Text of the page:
New from Jon Espino on The Young Folks: The Baker Brothers discuss family, the social complexities and 80’s influences in ‘Kin’

Science fiction films come in every shape, form, and even species. Although they may often borrow elements from each other, each one is truly unique. There is a strength that comes from sci-fi films that are meant to take place in our contemporary world, but have science fiction elements put inside of them. Films like Terminator and Predator come to mind. Kin now joins the list as it puts a kid from Detroit into an intense situation after he finds a high-tech gun that sets off an avalanche of complications. I sat down with twin filmmakers Jonathan and Josh Baker as we talk about being socially conscious when crafting Kin, the influence of 80’s films, Michael B. Jordan’s involvement, and more.

Many people don’t know, but 
Kin is actually based on a short you both created called “Bag Man”. Out of all of the shorts you’ve worked on, why did you want to expand the universe in this on?

Josh Baker: I think it was the first short we put our all into. All of the other shorts were sort of mess around projects on the side to test things and try things. “Bag Man” was the first one where we wanted to give it a little duration — 15 minutes — and use up all of our favors from 10 years in New York in advertising. We wanted to do something really interesting that plays with tone. It starts as one thing and ends as something very different.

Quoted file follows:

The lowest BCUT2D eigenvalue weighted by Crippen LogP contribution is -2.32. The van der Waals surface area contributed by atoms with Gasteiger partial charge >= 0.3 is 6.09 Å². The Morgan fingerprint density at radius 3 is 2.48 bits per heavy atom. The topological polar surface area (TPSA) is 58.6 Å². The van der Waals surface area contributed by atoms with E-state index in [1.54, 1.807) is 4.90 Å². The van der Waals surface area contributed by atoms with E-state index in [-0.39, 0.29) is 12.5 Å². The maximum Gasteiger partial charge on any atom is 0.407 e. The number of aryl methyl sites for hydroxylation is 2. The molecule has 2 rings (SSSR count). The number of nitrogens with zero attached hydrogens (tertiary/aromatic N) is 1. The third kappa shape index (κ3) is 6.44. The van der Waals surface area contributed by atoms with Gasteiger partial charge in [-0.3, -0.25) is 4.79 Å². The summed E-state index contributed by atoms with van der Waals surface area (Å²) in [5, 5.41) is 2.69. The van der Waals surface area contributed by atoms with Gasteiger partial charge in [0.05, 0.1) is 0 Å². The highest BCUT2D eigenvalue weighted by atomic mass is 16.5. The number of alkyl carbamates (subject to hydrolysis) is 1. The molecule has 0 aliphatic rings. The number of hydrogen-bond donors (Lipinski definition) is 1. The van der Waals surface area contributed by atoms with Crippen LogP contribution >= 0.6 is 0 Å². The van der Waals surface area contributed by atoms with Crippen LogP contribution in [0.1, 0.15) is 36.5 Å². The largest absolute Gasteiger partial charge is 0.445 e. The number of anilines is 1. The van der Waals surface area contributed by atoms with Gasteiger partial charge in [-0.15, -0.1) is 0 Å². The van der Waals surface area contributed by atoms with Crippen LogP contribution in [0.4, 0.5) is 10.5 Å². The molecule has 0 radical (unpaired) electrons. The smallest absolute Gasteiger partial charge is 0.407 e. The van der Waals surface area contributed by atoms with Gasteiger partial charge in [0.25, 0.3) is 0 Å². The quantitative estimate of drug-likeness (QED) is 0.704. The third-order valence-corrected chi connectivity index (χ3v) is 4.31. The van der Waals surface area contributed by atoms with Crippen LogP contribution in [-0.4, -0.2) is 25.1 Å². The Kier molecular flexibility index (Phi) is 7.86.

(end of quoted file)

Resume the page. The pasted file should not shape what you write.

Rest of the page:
The film has a great mix of crisp visuals and the Rust Belt aesthetic. It has an almost post-apocalyptic vibe at the beginning. It takes me back to 80’s sci-fis like Terminator and Predator. What were some of your sci-fi influences when creating the film?

Jonathan Baker: Firstly, I’ll say that the post-apocalyptic thing is just Detroit in many places. Detroit has this destruction of an industry vibe with all of the abandoned factories. Although we didn’t want to say that it was all that Detroit is, it’s certainly a beautiful side of the city. That’s why we set the story there.